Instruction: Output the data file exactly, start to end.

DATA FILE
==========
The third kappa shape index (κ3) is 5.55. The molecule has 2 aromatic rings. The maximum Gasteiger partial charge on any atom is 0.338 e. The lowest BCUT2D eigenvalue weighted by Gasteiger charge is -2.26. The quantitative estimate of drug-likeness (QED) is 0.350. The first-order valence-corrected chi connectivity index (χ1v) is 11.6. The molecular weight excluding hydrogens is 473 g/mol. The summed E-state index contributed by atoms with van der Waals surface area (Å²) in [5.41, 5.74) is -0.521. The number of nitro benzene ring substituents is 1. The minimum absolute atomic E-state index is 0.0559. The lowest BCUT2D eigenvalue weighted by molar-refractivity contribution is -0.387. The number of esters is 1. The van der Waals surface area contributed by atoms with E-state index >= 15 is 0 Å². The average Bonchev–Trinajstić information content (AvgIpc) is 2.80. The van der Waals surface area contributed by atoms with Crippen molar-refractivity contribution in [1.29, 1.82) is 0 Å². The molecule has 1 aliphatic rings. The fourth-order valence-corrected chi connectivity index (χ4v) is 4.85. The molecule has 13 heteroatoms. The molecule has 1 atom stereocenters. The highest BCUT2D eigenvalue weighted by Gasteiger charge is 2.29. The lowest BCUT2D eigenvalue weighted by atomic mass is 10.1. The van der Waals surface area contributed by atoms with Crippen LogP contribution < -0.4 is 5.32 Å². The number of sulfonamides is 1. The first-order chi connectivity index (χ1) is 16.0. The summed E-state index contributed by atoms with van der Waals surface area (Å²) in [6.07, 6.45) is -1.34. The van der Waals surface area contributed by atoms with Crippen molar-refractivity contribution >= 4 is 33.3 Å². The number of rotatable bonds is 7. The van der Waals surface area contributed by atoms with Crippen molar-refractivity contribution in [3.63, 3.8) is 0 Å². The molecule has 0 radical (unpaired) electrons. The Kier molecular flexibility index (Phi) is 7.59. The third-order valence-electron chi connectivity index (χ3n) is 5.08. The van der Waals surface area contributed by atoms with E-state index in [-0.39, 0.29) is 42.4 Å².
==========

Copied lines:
The third kappa shape index (κ3) is 5.55. The molecule has 2 aromatic rings. The maximum Gasteiger partial charge on any atom is 0.338 e. The lowest BCUT2D eigenvalue weighted by Gasteiger charge is -2.26. The quantitative estimate of drug-likeness (QED) is 0.350. The first-order valence-corrected chi connectivity index (χ1v) is 11.6. The molecular weight excluding hydrogens is 473 g/mol. The summed E-state index contributed by atoms with van der Waals surface area (Å²) in [5.41, 5.74) is -0.521. The number of nitro benzene ring substituents is 1. The minimum absolute atomic E-state index is 0.0559. The lowest BCUT2D eigenvalue weighted by molar-refractivity contribution is -0.387. The number of esters is 1. The van der Waals surface area contributed by atoms with E-state index >= 15 is 0 Å². The average Bonchev–Trinajstić information content (AvgIpc) is 2.80. The van der Waals surface area contributed by atoms with Crippen molar-refractivity contribution in [1.29, 1.82) is 0 Å². The molecule has 1 aliphatic rings. The fourth-order valence-corrected chi connectivity index (χ4v) is 4.85. The molecule has 13 heteroatoms. The molecule has 1 atom stereocenters. The highest BCUT2D eigenvalue weighted by Gasteiger charge is 2.29. The lowest BCUT2D eigenvalue weighted by atomic mass is 10.1. The van der Waals surface area contributed by atoms with Crippen LogP contribution < -0.4 is 5.32 Å². The number of sulfonamides is 1. The first-order chi connectivity index (χ1) is 16.0. The summed E-state index contributed by atoms with van der Waals surface area (Å²) in [6.07, 6.45) is -1.34. The van der Waals surface area contributed by atoms with Crippen molar-refractivity contribution >= 4 is 33.3 Å². The number of rotatable bonds is 7. The van der Waals surface area contributed by atoms with Crippen molar-refractivity contribution in [3.63, 3.8) is 0 Å². The molecule has 0 radical (unpaired) electrons. The Kier molecular flexibility index (Phi) is 7.59. The third-order valence-electron chi connectivity index (χ3n) is 5.08. The van der Waals surface area contributed by atoms with E-state index in [-0.39, 0.29) is 42.4 Å².